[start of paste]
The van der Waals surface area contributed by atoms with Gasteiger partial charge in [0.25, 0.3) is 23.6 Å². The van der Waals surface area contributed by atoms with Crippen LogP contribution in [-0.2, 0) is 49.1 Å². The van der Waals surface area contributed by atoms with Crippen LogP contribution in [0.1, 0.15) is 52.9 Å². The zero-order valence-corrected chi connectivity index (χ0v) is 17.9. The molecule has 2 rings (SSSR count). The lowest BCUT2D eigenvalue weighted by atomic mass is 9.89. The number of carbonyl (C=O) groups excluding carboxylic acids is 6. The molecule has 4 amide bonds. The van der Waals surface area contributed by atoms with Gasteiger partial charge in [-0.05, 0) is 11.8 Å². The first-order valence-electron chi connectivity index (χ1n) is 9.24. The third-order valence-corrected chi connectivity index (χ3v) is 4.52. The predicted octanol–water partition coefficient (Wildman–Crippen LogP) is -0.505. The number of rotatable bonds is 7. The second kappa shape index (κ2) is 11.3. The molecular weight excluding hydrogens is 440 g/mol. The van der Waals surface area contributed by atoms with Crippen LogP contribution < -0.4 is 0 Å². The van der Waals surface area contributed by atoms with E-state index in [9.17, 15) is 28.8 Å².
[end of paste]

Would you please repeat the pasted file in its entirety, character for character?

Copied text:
The van der Waals surface area contributed by atoms with Gasteiger partial charge in [0.25, 0.3) is 23.6 Å². The van der Waals surface area contributed by atoms with Crippen LogP contribution in [-0.2, 0) is 49.1 Å². The van der Waals surface area contributed by atoms with Crippen LogP contribution in [0.1, 0.15) is 52.9 Å². The zero-order valence-corrected chi connectivity index (χ0v) is 17.9. The molecule has 2 rings (SSSR count). The lowest BCUT2D eigenvalue weighted by atomic mass is 9.89. The number of carbonyl (C=O) groups excluding carboxylic acids is 6. The molecule has 4 amide bonds. The van der Waals surface area contributed by atoms with Gasteiger partial charge in [-0.05, 0) is 11.8 Å². The first-order valence-electron chi connectivity index (χ1n) is 9.24. The third-order valence-corrected chi connectivity index (χ3v) is 4.52. The predicted octanol–water partition coefficient (Wildman–Crippen LogP) is -0.505. The number of rotatable bonds is 7. The second kappa shape index (κ2) is 11.3. The molecular weight excluding hydrogens is 440 g/mol. The van der Waals surface area contributed by atoms with Crippen LogP contribution < -0.4 is 0 Å². The van der Waals surface area contributed by atoms with E-state index in [9.17, 15) is 28.8 Å².